With proper planning ranchers and farmers can work together to provide a mutually beneficial system. Crop farmers can use cows to terminate fall cover crops, receive some post-harvest income, and positively impact soil health, while beef producers can get additional grazing without buying or renting land.
“Feed isn’t free,” says Thompson. “It’s important to assign value to services provided by both sides even if no money is actually changing hands.” Assigning value to all aspects of the partnership, whether it is grazing time, soil health, or fence construction, allows both parties to understand what they are getting out of the deal. Thompson was clear that cattlemen can’t approach the arrangement with an attitude that the farmer wasn’t using it anyway so there is no value. Having a value assigned assures both parties are comfortable with what is happening and that everyone gets the most out of the arrangement.
Shea is upfront with his neighbour to make sure both parties see value from the outset. “This only works if they feel they are getting something out of it as well.”
For Bootsman the valuation is also clear up front. In his area he pays $500-$1,000 per quarter section for grazing land. Since it is revenue the farmer would not have otherwise received at that time it helps to ensure that he has stubble to graze.
Good Fences Make Good Neighbours
Infrastructure like fencing and water is necessary to graze cattle on crop land and often must be installed before grazing can take place. Adequate fencing will ensure cattle stay where they are supposed to which is crucial for success and a better chance of being invited back to graze again in future years.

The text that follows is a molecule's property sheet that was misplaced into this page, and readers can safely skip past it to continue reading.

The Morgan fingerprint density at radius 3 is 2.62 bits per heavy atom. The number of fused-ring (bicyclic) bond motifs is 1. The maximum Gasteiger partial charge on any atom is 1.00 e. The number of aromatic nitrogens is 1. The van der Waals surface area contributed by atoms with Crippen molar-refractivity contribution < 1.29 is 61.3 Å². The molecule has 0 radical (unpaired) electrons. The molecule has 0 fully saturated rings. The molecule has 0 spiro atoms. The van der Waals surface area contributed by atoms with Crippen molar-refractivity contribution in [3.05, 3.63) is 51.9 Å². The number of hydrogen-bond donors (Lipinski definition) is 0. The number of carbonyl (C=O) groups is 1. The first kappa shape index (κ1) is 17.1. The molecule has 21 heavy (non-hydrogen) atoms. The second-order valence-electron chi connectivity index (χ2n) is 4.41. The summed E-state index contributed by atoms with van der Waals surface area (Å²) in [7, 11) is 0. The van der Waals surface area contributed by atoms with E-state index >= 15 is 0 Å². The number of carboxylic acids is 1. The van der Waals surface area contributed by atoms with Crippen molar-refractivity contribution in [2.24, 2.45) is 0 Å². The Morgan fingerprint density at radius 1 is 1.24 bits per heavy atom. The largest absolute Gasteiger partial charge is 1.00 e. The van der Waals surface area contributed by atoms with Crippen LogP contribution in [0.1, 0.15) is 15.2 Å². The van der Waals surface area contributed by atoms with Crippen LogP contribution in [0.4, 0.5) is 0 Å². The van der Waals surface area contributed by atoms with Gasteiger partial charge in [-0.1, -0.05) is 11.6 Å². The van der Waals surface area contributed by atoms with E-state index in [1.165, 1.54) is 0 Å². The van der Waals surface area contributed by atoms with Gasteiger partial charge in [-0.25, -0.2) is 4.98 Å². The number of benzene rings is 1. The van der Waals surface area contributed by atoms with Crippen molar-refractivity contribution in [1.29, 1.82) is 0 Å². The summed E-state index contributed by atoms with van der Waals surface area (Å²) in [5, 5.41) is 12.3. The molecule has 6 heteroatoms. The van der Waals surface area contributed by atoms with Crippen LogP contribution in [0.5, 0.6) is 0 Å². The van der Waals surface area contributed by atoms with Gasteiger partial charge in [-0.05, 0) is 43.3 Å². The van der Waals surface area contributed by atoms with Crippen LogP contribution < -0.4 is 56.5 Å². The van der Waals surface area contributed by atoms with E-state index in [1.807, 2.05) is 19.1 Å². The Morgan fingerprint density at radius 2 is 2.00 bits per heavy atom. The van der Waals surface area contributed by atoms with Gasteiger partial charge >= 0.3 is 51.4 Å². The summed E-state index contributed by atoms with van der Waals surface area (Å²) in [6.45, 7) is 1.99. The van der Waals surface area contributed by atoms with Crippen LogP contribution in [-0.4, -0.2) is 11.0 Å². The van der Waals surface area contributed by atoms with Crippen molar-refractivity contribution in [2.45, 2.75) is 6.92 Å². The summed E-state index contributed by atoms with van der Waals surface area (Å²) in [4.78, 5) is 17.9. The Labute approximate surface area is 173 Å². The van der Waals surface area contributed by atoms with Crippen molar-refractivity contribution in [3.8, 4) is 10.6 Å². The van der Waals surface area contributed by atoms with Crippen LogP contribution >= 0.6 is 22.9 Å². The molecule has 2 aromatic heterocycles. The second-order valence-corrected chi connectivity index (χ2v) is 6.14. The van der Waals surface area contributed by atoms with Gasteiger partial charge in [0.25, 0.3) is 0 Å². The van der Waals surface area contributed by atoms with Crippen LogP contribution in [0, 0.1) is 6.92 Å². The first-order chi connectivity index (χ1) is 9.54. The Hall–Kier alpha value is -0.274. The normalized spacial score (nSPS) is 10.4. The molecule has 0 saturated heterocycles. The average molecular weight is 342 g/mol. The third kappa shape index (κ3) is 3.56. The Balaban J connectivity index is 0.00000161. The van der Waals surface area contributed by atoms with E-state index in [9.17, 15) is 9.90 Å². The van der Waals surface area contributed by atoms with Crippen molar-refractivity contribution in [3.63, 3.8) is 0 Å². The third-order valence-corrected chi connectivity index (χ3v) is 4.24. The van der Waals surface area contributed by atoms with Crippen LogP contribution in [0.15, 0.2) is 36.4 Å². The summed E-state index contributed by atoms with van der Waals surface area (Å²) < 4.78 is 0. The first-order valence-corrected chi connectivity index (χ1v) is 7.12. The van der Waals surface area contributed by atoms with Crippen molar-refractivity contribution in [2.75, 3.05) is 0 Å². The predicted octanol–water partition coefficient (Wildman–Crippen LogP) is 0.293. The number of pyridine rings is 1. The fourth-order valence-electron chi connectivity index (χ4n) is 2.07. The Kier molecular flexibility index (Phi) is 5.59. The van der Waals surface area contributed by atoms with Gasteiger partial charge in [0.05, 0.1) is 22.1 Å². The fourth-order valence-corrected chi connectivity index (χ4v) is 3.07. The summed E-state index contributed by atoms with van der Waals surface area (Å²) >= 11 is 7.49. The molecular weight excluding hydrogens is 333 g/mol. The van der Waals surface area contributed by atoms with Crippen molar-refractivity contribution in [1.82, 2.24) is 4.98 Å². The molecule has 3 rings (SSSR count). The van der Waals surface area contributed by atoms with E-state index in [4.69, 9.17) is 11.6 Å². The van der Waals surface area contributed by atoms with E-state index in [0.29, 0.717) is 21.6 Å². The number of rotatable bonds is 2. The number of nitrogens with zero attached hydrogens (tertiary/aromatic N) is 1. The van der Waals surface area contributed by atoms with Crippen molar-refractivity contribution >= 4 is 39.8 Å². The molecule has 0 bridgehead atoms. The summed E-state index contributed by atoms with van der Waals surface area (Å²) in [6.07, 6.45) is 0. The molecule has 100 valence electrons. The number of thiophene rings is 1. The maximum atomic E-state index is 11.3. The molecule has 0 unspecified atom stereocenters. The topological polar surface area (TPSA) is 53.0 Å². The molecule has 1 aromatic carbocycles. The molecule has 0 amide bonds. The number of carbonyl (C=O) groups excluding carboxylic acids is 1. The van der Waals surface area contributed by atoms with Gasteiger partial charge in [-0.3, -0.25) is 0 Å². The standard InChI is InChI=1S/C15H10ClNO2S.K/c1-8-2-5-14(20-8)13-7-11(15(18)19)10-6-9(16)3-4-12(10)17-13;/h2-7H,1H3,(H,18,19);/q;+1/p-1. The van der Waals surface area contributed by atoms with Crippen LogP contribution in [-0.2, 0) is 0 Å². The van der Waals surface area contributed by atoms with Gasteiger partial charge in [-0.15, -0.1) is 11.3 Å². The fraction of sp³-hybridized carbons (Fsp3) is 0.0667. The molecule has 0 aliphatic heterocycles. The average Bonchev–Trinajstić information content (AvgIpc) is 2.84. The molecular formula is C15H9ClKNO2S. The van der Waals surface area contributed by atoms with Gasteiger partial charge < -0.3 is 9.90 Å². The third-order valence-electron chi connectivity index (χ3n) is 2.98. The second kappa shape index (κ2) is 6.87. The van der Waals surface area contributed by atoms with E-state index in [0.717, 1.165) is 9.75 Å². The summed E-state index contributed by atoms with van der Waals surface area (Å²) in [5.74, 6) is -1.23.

For Bootsman and Shea, temporary electric fencing is the solution. Both use a single wire fence (Bootsman uses two wires near a highway) but both emphasize that this only works when cattle have already been trained to an electric fence. Both then remove the electric fence shortly after grazing so it isn’t in the farmer’s way.
The Axtens had some permanent fencing, but it needed repairs and rebuilding. They worked out an agreement with Thompsons where they purchased the supplies and Thompsons provided the labour to put it up.
Portable watering systems have been used by all producers. Shea says being flexible is key, since he only grazes on cover crops after winter wheat has been harvested and he rotates the fields he uses every year. In some years he has been close enough to the yard to simply run a hose and in other years has had to haul water.
Thompsons have also relied on portable watering systems, but occasionally get lucky and are able to tie on to water lines from their own property if grazing land is nearby. For fall and winter grazing, they tend to rely on dugouts or snow for a water source while cattle are on Axten’s cropland.
READ MORE: BCRC: Let cattle do the seeding
Know Your Conditions
Understanding the conditions and knowing when it is time to move cattle, or not put cattle out at all, is important to prevent damaging the crop land.
Where Bootsman is located, wet fields tend to be a problem, and being flexible helps to avoid damage in the fields. He tries to manage his cattle according to the conditions. In a high rainfall year, they may have to remove cattle, adjust grazing to later in the season, or not put cattle out at all. Later season grazing often allows cattle to help clean up farmer’s fields by removing regrowth.
Bootsman has noticed that heifers pace more than cows, so they may cause more damage along fence lines. In those cases, he works with the farmer and is willing to help pay for any extra tilling or working the land that is required to reduce any damage that is done but finds that by spring, most evidence of cattle grazing is gone.
Although wet conditions are often not the main problem for Axtens, they do like to see cattle graze after the ground has frozen. They feel that grazing at this time helps prevent damage and compaction of the soil. Axtens also like to see cattle only remove about 50% of the residue meaning that cattle are moved according to the amount of residue that is left over.